Steroids for eczema

I do not remember when I started having eczema, but my mother told me that when I was very young, I was rather prone to having rashes. They call it 风莫 or 热痱 then, and usually just bought over-the-counter calamine lotion or cooling powder to apply to it. I personally do not remember any of those outbreak in my younger years. However, since don’t know when, I started having recurring outbreak of very itchy rashes, usually due to an allergy of some clothing materials (milder outbreaks) or weather changes (rather bad outbreaks).

As much as these rashes are irritating, it will always go away after I applied the ointment given by the GP. I do not know such creams are steroids until internet became more available to us (Yes, I am THAT old.), and I started having the habit of checking out the medication I was prescribed.

Anyway, I during that time, I had the worst acne outbreak of my life (never had acne outbreak before), and I took the plunge to visit a dermatologist at National Skin Center (NSC). Since then, I will go to NSC whenever my eczema get out of control. As a result, I had a full range of steroids which totally confuse me.

Hence, when I visited Dr Hazel Oon again for my recent outbreak, I told her about this and emailed her a photo of all the creams I possessed.

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I asked her for her professional advice on using these steroids and I am so grateful that she took time to reply. I really want to share this as many of us just use creams prescribe to us without knowing what exactly are we applying on ourselves. I think it is important to know more and protect ourselves. I know many of us have heard about steroid withdrawal syndrome and are very afraid of using steroids. But ALL (I have asked a lot of doctors) the doctors whom I have asked, told me that this syndrome usually only occurs to patients who have use steroids for a very long time (eg. months) and patients who take oral steroids. For people who do not have serious eczema or sensitivity that acts up once in awhile, there are actually safe steroids to use when neccesary.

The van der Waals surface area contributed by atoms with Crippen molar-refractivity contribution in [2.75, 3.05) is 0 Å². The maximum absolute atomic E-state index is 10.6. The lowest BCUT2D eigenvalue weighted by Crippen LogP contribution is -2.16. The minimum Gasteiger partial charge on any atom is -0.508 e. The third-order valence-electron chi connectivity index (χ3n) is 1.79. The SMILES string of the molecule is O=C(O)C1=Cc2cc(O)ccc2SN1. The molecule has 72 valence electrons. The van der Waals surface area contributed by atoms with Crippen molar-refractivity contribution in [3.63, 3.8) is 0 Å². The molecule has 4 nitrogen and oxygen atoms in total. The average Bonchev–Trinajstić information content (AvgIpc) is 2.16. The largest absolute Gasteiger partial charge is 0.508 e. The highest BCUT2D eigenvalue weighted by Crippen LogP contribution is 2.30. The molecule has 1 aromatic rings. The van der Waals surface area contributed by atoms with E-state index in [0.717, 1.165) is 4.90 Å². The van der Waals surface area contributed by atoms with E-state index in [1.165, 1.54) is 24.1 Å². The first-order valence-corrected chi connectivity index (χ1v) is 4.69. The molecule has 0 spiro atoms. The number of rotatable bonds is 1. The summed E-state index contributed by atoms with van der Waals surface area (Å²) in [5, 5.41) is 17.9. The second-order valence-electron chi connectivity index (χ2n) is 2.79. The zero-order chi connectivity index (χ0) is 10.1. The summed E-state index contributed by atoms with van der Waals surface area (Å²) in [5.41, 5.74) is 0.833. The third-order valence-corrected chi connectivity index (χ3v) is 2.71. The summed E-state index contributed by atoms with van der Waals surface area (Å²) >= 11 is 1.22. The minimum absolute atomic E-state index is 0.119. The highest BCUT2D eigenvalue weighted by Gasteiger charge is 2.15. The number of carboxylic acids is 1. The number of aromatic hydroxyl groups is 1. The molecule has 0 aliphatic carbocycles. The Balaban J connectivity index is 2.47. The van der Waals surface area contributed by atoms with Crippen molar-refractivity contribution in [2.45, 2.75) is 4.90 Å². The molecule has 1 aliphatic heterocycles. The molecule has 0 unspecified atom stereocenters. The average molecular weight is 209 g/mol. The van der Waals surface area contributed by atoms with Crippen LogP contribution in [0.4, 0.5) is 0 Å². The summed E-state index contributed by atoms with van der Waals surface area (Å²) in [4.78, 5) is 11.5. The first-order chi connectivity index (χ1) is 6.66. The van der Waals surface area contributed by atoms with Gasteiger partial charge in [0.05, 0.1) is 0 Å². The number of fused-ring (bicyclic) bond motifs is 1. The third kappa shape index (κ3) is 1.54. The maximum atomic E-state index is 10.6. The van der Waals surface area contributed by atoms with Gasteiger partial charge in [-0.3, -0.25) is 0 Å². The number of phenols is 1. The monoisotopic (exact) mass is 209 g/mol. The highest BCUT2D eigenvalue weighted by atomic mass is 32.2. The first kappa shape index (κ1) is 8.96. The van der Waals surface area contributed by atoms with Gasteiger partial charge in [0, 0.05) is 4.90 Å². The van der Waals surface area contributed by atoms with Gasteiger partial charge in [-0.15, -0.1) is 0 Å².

This is what she said.

The most potent of the steroids is cloderm (clobetasol) – best to avoid as side effects can set in sooner.
Conazole contains 3 medicines – betamethasone diproprionate, gentamicin and miconazole – avoid this.

Slightly less strong than cloderm is beprosone (but still quite potent). This should be restricted to the thicker or more stubborn rashes on the body and limbs.
Then followed by elomet. Elomet is a very good cream that can be used to eczema on the body and limbs, as well as face, neck, jointfolds. It is more expensive because it is least lightly to cause side-effects.
Betasone 0.1% cream is slightly less strong than elomet but cannot be used on the face (only to eczema on body, limbs).
Less strong than betasone is dermasone 0.05%.
Use dermasone 0.05% only to eczema on body, limbs. Not the face, neck, jointfolds.
Dermasone 0.025% is for eczema where the skin is more delicate, such as on the face, neck, jointfolds.

Very rarely do you find a doctor who is willing to take time to explain to you in such details, and I am glad I have found one. I feel empowered by such knowledge and safer when I know what I am applying to myself. Since that email, I have thrown away most of the steroids, leaving only a few good ones at hand in case of the next outbreak.

I know that there are many like me looking for help and answers. Hope these knowledge is useful to you too.

PS: I think oat baths work great for eczema too.

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Updated on 31st December 2015:

I was looking through the blog statistics and saw a jump in the viewership of this post. I just want to state here that if you are looking for solutions for your eczema and are considering using steroids, please PLEASE have a good read at the rest of my posts under the tag “ECZEMA”. This post was way before my son developed Red Skin Syndrome due to steroids. I sincerely wish that no one will ever need to suffer like he is currently. There are other natural ways to try to ease eczema, which I have mentioned in other posts. Even if one does not work for you, does not mean others will not.

I wish you good health.

Comments (4)

  1. Joyo Loe

    thank you for sharing this. 🙂

    Reply
    1. Mama Ong (Post author)

      You’re most welcome, Joyo 🙂 But I do wish you will never need such information. It’s a pain to have eczema and not knowing if you can trust the western meds for it.

      Reply
  2. Desiree Miranda

    I’m so happy to have stumbled on your blog page. Thanks a million for sharing this info with the rest of us eczema suffers. I to go to NSC. And have a whole arsenal of steroid creams at my disposal.

    Reply
    1. Mama Ong (Post author)

      Hi Desiree,

      I am sorry to know that you are also fighting this eczema monster. If you have been using steroids and they are beginning to lose their effectiveness and your eczema has gotten a whole lot worse than before, please visit the itsan website to read more on Steroid Withdrawal Syndrome. I wish you well.

      Reply

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